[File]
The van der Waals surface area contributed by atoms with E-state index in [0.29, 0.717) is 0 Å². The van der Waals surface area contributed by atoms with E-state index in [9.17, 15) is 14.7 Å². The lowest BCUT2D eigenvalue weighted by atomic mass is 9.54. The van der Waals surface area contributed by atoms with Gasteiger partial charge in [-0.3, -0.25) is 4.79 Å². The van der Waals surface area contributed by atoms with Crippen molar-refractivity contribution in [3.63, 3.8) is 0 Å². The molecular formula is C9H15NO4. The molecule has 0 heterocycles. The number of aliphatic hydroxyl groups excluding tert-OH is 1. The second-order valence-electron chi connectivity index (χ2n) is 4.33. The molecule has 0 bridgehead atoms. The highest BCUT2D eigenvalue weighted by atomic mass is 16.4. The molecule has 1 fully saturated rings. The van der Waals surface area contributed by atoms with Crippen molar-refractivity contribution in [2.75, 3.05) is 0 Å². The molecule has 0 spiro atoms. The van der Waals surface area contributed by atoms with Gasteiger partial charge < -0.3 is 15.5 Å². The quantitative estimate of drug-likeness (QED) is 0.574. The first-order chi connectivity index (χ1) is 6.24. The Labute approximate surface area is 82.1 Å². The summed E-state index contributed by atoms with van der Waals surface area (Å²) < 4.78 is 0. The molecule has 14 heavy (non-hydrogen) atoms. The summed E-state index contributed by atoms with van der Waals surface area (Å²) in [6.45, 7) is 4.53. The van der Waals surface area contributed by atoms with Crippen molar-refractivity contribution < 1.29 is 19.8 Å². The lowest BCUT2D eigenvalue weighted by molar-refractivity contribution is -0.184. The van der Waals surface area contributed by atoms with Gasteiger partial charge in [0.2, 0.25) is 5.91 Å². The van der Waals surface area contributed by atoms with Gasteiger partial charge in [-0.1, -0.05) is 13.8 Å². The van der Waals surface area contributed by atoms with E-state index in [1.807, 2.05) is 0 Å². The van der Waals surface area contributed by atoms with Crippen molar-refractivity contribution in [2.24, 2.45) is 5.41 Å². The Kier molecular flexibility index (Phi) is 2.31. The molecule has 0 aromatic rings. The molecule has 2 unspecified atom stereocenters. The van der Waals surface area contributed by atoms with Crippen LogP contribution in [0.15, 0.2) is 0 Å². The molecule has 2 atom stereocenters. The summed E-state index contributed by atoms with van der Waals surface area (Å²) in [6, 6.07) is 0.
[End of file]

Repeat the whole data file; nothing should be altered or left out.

The van der Waals surface area contributed by atoms with E-state index in [0.29, 0.717) is 0 Å². The van der Waals surface area contributed by atoms with E-state index in [9.17, 15) is 14.7 Å². The lowest BCUT2D eigenvalue weighted by atomic mass is 9.54. The van der Waals surface area contributed by atoms with Gasteiger partial charge in [-0.3, -0.25) is 4.79 Å². The van der Waals surface area contributed by atoms with Crippen molar-refractivity contribution in [3.63, 3.8) is 0 Å². The molecular formula is C9H15NO4. The molecule has 0 heterocycles. The number of aliphatic hydroxyl groups excluding tert-OH is 1. The second-order valence-electron chi connectivity index (χ2n) is 4.33. The molecule has 0 bridgehead atoms. The highest BCUT2D eigenvalue weighted by atomic mass is 16.4. The molecule has 1 fully saturated rings. The van der Waals surface area contributed by atoms with Crippen molar-refractivity contribution in [2.75, 3.05) is 0 Å². The molecule has 0 spiro atoms. The van der Waals surface area contributed by atoms with Gasteiger partial charge < -0.3 is 15.5 Å². The quantitative estimate of drug-likeness (QED) is 0.574. The first-order chi connectivity index (χ1) is 6.24. The Labute approximate surface area is 82.1 Å². The summed E-state index contributed by atoms with van der Waals surface area (Å²) < 4.78 is 0. The molecule has 14 heavy (non-hydrogen) atoms. The summed E-state index contributed by atoms with van der Waals surface area (Å²) in [6.45, 7) is 4.53. The van der Waals surface area contributed by atoms with Crippen molar-refractivity contribution < 1.29 is 19.8 Å². The lowest BCUT2D eigenvalue weighted by molar-refractivity contribution is -0.184. The van der Waals surface area contributed by atoms with Gasteiger partial charge in [0.2, 0.25) is 5.91 Å². The van der Waals surface area contributed by atoms with Gasteiger partial charge in [-0.1, -0.05) is 13.8 Å². The van der Waals surface area contributed by atoms with E-state index in [1.807, 2.05) is 0 Å². The van der Waals surface area contributed by atoms with Crippen molar-refractivity contribution in [2.24, 2.45) is 5.41 Å². The Kier molecular flexibility index (Phi) is 2.31. The molecule has 0 aromatic rings. The molecule has 2 unspecified atom stereocenters. The van der Waals surface area contributed by atoms with Crippen LogP contribution in [0.15, 0.2) is 0 Å². The molecule has 2 atom stereocenters. The summed E-state index contributed by atoms with van der Waals surface area (Å²) in [6, 6.07) is 0.